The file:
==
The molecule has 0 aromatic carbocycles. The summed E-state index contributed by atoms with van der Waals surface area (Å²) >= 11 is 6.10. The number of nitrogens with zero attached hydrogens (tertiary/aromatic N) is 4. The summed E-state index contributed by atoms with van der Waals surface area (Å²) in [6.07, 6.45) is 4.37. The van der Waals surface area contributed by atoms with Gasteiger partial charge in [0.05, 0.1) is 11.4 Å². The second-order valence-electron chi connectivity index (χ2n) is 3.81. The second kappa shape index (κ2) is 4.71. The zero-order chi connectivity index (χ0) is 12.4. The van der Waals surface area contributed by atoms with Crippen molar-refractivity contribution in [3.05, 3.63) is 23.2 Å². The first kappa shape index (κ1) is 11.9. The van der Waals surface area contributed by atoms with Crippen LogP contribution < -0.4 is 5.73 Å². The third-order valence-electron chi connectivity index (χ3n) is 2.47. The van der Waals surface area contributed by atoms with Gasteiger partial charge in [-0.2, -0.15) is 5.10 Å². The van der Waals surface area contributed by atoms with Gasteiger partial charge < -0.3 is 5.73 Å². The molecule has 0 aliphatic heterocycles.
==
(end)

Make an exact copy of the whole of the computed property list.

The molecule has 0 aromatic carbocycles. The summed E-state index contributed by atoms with van der Waals surface area (Å²) >= 11 is 6.10. The number of nitrogens with zero attached hydrogens (tertiary/aromatic N) is 4. The summed E-state index contributed by atoms with van der Waals surface area (Å²) in [6.07, 6.45) is 4.37. The van der Waals surface area contributed by atoms with Gasteiger partial charge in [0.05, 0.1) is 11.4 Å². The second-order valence-electron chi connectivity index (χ2n) is 3.81. The second kappa shape index (κ2) is 4.71. The zero-order chi connectivity index (χ0) is 12.4. The van der Waals surface area contributed by atoms with Crippen molar-refractivity contribution in [3.05, 3.63) is 23.2 Å². The first kappa shape index (κ1) is 11.9. The van der Waals surface area contributed by atoms with Crippen LogP contribution < -0.4 is 5.73 Å². The third-order valence-electron chi connectivity index (χ3n) is 2.47. The van der Waals surface area contributed by atoms with Gasteiger partial charge in [-0.2, -0.15) is 5.10 Å². The van der Waals surface area contributed by atoms with Gasteiger partial charge < -0.3 is 5.73 Å². The molecule has 0 aliphatic heterocycles.